Advice for dealing with isolation

How to get through isolation

As we’re all being asked to restrict our social interactions to try and prevent a spike in the number of Coronavirus cases, you may be wondering how you are going to manage. We know that social isolation is not good for humans, so working out a strategy to make sure you can look after yourself during this time is really important.

To try and help ourselves and each other to stay as healthy and happy as possible while the restrictions are in place, here are some tactics that could help.

Try and stay socially active

How do you normally socialise? Most people like to get together in person for a chat and to share experiences. But when you can’t do that in person, you can still “gather” in other ways. Call your friends and family, and encourage them to call you. Think about using the video call facility in WhatsApp or Facebook messenger, or video services like Google Hangouts, Skype or Zoom, to stay in touch. Many video link services allow groups of people to chat together; it doesn’t just have to be one-to-one.

If you’re missing your regular hobby or activity group, there are lots of ways to access activities online. Many local teachers and group leaders who previously took lessons in person are now holding classes over the internet via video – and worldwide, there are thousands of experts running online courses and classes which you can sign up to through YouTube.

If you do find yourself feeling lonely and can’t talk to friends or family, most charities and community support groups are still running, albeit remotely. Find them online, or in the phone book, and ask about online or telephone support services.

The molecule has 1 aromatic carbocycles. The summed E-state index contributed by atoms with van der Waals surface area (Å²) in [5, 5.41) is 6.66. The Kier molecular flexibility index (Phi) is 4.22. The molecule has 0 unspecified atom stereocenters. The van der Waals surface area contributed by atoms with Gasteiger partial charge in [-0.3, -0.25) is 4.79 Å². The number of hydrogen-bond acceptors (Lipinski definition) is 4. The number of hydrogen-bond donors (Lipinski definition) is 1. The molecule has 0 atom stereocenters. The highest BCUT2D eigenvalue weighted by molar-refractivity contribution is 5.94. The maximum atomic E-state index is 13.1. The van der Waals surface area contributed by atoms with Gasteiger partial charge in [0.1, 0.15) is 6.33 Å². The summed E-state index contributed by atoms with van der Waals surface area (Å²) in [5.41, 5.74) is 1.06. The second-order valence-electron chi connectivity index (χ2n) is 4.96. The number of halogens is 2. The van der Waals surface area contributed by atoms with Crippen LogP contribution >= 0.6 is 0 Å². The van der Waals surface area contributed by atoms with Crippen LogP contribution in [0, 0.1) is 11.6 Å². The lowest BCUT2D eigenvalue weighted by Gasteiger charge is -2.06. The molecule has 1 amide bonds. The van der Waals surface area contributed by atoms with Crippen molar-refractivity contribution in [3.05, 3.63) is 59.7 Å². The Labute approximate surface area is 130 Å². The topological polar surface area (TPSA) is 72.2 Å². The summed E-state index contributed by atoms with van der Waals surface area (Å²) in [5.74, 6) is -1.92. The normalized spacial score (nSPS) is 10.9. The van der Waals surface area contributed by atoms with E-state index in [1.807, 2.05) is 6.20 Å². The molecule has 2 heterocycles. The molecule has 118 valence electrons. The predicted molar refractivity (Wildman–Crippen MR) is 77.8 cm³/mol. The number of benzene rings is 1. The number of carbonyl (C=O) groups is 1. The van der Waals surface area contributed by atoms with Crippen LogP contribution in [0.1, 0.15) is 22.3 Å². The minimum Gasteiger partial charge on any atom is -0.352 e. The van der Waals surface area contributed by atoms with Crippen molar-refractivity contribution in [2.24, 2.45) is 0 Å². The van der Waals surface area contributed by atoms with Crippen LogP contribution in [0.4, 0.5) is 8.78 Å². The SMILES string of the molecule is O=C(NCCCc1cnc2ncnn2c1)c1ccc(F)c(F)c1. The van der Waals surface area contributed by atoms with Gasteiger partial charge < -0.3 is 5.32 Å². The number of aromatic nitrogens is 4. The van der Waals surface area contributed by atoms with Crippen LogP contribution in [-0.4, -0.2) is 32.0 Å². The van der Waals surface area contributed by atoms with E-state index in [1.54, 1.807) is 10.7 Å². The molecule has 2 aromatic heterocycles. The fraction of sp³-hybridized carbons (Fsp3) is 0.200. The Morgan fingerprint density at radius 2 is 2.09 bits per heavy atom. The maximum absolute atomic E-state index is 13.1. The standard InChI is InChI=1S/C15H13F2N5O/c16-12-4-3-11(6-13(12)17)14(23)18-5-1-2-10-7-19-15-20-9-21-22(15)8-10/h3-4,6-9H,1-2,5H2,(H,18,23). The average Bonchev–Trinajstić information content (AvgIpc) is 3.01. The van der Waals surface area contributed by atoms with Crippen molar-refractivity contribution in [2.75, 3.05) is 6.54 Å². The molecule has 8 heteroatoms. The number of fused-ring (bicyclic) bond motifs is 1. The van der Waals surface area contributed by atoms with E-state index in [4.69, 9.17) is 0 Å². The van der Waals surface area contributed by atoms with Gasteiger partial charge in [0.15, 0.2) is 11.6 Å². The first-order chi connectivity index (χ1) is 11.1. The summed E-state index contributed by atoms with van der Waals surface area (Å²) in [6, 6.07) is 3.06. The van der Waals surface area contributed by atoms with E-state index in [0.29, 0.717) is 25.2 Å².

Try and stay physically active

If you’re feeling well, and not showing symptoms, you can leave the house for exercise… as long as you don’t stray too far from home and can keep your distance from other people. Go somewhere local that you know well, where you can get some fresh air and stretch your legs. Your local park might be a good idea, if it’s open and not busy. But a simple walk around the block is just as good.

For people who can’t or would rather not leave the house, there are plenty of exercises you can do indoors. Start with some simple stretches or chair-based exercises. If you can do more, there are plenty of home workout routines available online, including some creative stair-based challenges!

If workout routines aren’t your thing, think about how your regular hobbies or activities could be beneficial to your physical health. Gardening, cleaning and DIY will all benefit your body in the longer term.

The great thing about physical exercise is that it’s good for your mental health too. Mental and physical health are strongly linked, and research shows that exercising helps your brain to release endorphins: the “feel good chemicals”. When you’re isolated at home, it’s important to do as much as you can to stay mentally healthy. Even if you don’t feel like it at first, making the effort to undertake some form of physical activity – even if it’s just for ten minutes a day – will help you to keep your spirits up.